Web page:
Another reason is if your child is slightly older and doesn’t speak Portuguese yet. Although Portuguese is taught in international schools in Portugal, many international schools teach most of the subjects in English or another foreign language such as German, French, or Dutch.
You may also feel that the Portuguese curriculum is less rounded than other international options. Under the Portuguese system, children focus on a specific subject area (such as the arts or sciences) and stick to those subjects. If you’d prefer your child to study different subjects in different fields, you may prefer a different curriculum.
Of course, there are reasons not to pick an international school as well.
The first is the fees. International schools are much more expensive than private schools and, with fees often topping €10,000 or even €20,000 per year, it just may not be a feasible option.
The second is integration. Although Portuguese is taught in international schools and many schools do attract Portuguese students, the schools are undeniably less integrated into Portuguese life and culture. Attending one can mean living in an expat bubble, which may be something you’re looking for your child to avoid.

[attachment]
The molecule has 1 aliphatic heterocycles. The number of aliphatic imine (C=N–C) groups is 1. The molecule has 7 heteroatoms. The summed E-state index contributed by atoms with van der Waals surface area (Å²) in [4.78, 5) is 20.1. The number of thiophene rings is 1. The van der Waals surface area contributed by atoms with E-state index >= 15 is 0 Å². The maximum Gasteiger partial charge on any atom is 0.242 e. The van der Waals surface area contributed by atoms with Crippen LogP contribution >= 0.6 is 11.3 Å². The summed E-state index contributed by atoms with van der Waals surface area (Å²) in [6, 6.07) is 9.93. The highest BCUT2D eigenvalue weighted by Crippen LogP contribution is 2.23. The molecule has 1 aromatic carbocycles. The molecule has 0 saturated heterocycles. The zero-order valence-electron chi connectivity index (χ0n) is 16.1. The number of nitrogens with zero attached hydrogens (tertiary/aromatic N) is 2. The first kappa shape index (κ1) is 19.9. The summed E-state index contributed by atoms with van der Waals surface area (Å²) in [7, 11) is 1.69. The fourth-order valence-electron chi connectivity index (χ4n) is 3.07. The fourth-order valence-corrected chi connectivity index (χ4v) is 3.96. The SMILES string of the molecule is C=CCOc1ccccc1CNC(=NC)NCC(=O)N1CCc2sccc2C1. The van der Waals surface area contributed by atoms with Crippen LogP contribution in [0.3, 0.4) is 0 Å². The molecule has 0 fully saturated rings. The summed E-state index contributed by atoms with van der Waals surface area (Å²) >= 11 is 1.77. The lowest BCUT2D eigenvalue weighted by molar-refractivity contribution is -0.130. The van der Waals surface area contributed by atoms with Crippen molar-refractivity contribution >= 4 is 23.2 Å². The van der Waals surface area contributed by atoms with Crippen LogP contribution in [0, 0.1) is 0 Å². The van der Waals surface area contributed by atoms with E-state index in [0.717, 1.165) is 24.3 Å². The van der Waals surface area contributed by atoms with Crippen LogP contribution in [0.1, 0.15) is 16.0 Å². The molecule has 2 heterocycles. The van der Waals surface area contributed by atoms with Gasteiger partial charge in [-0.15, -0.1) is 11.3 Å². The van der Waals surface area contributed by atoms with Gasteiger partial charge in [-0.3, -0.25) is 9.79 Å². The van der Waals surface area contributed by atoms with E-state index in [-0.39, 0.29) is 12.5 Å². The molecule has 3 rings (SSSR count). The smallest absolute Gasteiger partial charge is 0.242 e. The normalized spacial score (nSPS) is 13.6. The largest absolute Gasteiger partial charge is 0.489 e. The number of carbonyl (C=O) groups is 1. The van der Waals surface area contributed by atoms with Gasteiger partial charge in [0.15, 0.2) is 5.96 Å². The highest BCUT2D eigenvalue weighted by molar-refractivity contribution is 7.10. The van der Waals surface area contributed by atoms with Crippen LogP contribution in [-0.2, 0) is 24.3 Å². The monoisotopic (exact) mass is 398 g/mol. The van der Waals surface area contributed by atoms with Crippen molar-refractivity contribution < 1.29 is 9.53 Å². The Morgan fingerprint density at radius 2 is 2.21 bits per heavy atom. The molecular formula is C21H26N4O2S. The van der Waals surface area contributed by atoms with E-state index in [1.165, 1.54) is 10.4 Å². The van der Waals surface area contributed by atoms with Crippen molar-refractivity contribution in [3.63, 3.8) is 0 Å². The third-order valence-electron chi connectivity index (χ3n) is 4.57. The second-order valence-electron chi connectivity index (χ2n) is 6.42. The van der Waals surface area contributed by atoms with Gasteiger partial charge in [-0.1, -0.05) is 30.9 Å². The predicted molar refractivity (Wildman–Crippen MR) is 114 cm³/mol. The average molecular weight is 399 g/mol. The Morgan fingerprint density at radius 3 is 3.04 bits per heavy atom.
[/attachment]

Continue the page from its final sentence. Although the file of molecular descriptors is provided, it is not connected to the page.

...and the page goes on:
While there are international schools throughout the country, the majority are located in Lisbon and the Algarve. As with private schools, this will limit where you can live – unless you’re considered boarding school.
What to do if your child doesn’t speak Portuguese?
If your child doesn’t speak Portuguese, you may be concerned about whether there’s enough support available for him in Portuguese schools. Many schools have a support system for children whose first language isn’t Portuguese (Português Língua Não Materna or PLNM) but it’s important that you ask what support is available. As well as lessons within the school, private lessons may also be necessary.
However, it isn’t just your child that’ll need to learn Portuguese fast: you should too if you want to be able to help your child with their homework.
Just like every other area of Portuguese life, you’ll be asked for some paperwork when you go to enroll your child
- Proof of where you live, which is normally a domicilio fiscal or an atestado de residência)
- Documents from your child’s previous school so the school can work out what year the child should go into